His technology is part of that, but instead of using the sensors to monitor the crops, weather and soil, his systems traps the bugs while artificially intelligent sensors work to identify them.

Sasaki came up with the idea while working in China from 2009 to 2015. He was developing a technology to attract insects, but it couldn’t identify the species. That led him to investigate and develop systems that could differentiate and identify different pest species in 2019.

While the traps he helped develop capture and isolate the pests, keeping them from the crops, the new artificially intelligent systems work to identify them, tracking them across a network. 

Sasaki said his technology can identify many diverse insects, tracking new threats via artificial intelligence.

“It refines existing species concepts, can revolutionize ecological studies on arthropods, greatly increase the speed and accuracy of insect diagnostics work around the country and can be used for biomonitoring to assess water quality,” Sasaki said. 

What’s more, the system can share what it’s learned with systems on other farms around the state, the region and nationally.

“The objective of establishing these networks is to create an early warning system, predict migration patterns and to identify the presence of invasive and infectious species of insects,” Sasaki said.

“Every three years, a new pest of economic importance is identified in the United States, which is increasing pressure on crops and resulting pesticide applications. In response, the U.S. farm industry is currently spending more than $25 billion per year on pesticides 100,000 tons.”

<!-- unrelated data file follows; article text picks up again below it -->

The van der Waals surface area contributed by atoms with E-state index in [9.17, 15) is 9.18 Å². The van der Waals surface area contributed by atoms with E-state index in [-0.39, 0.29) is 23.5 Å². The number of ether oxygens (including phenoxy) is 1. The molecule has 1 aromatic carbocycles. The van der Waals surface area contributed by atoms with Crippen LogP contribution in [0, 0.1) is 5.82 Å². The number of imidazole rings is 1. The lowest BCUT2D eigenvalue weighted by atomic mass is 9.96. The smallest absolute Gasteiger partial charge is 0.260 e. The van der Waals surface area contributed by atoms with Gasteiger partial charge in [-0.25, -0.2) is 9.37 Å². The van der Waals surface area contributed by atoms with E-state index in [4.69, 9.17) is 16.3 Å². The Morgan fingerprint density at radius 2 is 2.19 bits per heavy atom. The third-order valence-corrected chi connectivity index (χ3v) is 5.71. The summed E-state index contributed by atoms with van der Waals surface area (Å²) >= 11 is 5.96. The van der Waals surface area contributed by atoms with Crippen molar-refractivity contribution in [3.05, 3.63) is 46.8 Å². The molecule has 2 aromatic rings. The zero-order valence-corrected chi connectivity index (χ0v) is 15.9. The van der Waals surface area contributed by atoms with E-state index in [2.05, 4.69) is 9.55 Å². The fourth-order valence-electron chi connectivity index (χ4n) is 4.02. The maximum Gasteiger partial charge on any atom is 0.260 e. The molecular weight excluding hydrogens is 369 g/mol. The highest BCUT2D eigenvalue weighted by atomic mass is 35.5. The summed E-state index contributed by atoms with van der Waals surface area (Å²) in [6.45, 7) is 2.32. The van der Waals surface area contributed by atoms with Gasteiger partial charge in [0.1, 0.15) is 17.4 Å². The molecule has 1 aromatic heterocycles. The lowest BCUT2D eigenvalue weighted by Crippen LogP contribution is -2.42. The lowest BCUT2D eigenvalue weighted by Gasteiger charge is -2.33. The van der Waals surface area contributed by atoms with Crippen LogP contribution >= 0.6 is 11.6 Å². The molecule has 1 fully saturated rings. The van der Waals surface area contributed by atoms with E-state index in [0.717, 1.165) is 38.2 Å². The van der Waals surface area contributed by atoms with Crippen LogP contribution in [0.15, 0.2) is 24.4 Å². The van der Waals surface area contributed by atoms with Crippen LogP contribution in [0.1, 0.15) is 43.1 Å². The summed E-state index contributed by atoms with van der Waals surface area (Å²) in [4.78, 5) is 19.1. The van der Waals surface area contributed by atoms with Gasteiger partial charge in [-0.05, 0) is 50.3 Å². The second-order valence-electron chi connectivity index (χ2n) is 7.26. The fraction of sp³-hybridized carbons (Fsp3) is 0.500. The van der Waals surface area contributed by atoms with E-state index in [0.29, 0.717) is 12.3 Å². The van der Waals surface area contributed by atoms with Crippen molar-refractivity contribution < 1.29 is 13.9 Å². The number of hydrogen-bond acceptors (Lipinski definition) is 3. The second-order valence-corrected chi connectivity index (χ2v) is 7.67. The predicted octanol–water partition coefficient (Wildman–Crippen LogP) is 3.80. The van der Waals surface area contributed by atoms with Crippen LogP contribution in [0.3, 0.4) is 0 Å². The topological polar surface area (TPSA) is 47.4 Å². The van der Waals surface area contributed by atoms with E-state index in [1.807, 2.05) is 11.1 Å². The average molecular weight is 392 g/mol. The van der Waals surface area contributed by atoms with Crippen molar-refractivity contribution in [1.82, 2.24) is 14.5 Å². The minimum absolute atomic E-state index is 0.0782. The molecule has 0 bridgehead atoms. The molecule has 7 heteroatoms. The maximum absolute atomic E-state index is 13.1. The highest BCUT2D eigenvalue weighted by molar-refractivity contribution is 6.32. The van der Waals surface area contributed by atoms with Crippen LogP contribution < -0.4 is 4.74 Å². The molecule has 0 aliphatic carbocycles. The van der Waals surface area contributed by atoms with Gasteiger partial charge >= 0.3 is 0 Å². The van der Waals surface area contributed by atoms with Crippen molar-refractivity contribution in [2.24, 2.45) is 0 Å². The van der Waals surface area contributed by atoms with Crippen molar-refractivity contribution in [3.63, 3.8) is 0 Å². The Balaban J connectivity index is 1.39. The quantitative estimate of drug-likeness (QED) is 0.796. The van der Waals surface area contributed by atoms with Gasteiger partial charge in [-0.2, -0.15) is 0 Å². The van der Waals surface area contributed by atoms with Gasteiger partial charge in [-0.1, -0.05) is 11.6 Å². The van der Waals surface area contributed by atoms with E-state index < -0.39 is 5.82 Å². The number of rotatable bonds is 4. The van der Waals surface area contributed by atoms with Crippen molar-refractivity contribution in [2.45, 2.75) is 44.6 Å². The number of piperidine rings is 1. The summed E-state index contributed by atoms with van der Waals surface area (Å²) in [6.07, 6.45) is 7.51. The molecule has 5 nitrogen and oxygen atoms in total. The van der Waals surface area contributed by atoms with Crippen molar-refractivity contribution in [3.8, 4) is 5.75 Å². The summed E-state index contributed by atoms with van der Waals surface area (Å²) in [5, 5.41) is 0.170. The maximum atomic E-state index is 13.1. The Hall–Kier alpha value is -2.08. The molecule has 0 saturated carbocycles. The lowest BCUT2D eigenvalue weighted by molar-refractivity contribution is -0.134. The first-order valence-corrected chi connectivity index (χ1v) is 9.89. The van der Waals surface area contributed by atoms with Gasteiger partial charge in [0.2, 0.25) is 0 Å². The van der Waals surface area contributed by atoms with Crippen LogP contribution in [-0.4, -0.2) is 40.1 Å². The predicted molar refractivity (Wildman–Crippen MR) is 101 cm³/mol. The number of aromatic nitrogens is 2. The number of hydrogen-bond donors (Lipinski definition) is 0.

Solarid is an Arkansas-based Agtech company, a subsidiary of his Colorado-based IPM Products.

About $340,000 of the National Science Foundation award went to researchers at the University of Arkansas who are developing a camera powered by AI that will connect to Solarid’s existing smarter insect trap. It identifies and counts the insects, according to Ashley Dowling, a researcher at the University of Arkansas Division of Agriculture.

“It’s exciting to know we have the funding to take the next step toward producing a marketable, field-ready unit a few years from now, our invention could be in fields across the U.S. helping farmers monitor and protect their crops,” he said.

Business background

Sasaki was born in Longmont to Joe and Jane Sasaki. He graduated from Fort Lupton High School in 1975 and attended Colorado State University and Metropolitan State University of Denver to study Aerospace Engineering.

Sasaki got this start in finance, as a managing partner with California-based Newport MicroCap Fund. The 2008 recession and new regulations on the industry two years later ended that business and his career.

“I had to start over when I was considering retirement,” Sasaki said. “I started over, learning how to develop technology with grants.”

He hopes his smarter insect trap will bring the U.S. into an economically competitive global agricultural market. 

“It will positively impact the health and welfare of the American public through reduced pesticide use and will introduce rural populations to technology, highlighting the benefits of investment in STEM education and research,” Sasaki said.